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At the start everyone is 2n, diploid cells. By far the largest difference between Meiosis I and Mitosis is that mitosis results in genetically identical, diploid somatic cells. Meiosis, in it's entirety, results in gametes of haploid genetic information, but the genetic information is not identical due to crossing-over events that happened during meiosis I. ...


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Short answer The spindle is made up of microtubules Background From Nature: Spindle fibers form a protein structure that divides the genetic material in a cell. [...] At the beginning of nuclear division, two wheel-shaped protein structures called centrioles position themselves at opposite ends of the cell forming cell poles. Long protein fibers ...


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For a male, one primary spermatocyte produces two secondary spermatocytes through meiosis I, which in turn produce two spermatids each through meiosis II. So one primary spermatocyte produces four spermatids. That means that $x$ spermatids are produced after $x/4$ meiotic divisions consisting of once meiosis I and twice meiosis II. However, we don't count ...


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The short answer: no. First, let's get an understanding of the cell cycle control system, as there are some important molecules involved in this system that regulate mitosis. Think of the control system as a series of stoplights: as you mention, there is one stoplight at the G2 phase. There are two additional checkpoints: one at G1 and one in the M (mitotic) ...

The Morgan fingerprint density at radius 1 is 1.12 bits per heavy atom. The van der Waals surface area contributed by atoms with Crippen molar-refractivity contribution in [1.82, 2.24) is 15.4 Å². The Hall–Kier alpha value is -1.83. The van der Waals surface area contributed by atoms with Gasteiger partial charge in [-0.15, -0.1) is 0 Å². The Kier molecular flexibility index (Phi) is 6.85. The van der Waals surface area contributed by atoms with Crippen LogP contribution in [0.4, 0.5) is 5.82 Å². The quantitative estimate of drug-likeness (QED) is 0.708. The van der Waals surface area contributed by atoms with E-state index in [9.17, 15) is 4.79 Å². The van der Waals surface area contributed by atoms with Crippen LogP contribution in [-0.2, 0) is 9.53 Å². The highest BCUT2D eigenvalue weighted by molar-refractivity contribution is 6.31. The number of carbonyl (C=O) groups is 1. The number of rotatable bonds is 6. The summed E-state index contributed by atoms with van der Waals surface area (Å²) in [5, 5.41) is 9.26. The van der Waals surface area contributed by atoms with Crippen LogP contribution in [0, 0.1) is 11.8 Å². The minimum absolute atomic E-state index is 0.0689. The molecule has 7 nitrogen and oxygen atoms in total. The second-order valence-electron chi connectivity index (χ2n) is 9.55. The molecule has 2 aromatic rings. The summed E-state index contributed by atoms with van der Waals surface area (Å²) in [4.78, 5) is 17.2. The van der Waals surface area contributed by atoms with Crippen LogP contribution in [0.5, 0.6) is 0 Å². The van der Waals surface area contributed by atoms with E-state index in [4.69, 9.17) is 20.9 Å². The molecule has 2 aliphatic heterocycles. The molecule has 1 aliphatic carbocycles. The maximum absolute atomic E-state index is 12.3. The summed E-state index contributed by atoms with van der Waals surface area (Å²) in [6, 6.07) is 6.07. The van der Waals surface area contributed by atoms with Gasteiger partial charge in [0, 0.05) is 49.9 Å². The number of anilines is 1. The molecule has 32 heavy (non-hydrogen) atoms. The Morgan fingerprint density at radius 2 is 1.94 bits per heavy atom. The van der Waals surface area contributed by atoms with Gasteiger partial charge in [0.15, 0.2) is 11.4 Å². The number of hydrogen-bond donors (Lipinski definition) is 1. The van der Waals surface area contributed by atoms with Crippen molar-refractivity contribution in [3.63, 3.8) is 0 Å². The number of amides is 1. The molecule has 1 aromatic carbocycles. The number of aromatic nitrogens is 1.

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What are golgi? Stacked array in the cisternae which are ought to connect vesicles and tubules Made of >1000 different proteins Has the ability to transform/alter in response to a cellular stimulation such as mitosis Fragmentation of golgi during mitosis During interphase, the Golgi receives secretory cargo from the ER via the COP II vesicle ...


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According to this book, during disassembly of the nuclear envelope, the nuclear membranes are broken down into vesicles. The nuclear membranes reform at the end of mitosis as the vesicles bind to the surface of chromosomes and fuse with each other to form a double membrane around the chromosomes (how this happens is not clear, except that integral membrane ...


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@Remi.b I think we can do better than 1962. Let's fast-forward here to 2014, in the post-genomic era. I think this paper provides some data relevant to your query: Possible mechanisms for Chromothripsis .


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Actually, the answer is not obvious. @RoSiv gives the textbook case of symmetric cell division, where the two new cells can indeed be considered identical, and this is valid in many cases. But there are also cases of asymmetric cell division, where the "mother" and "daughter" cell are clearly different. In asymmetric cell division, the parent cell is ...



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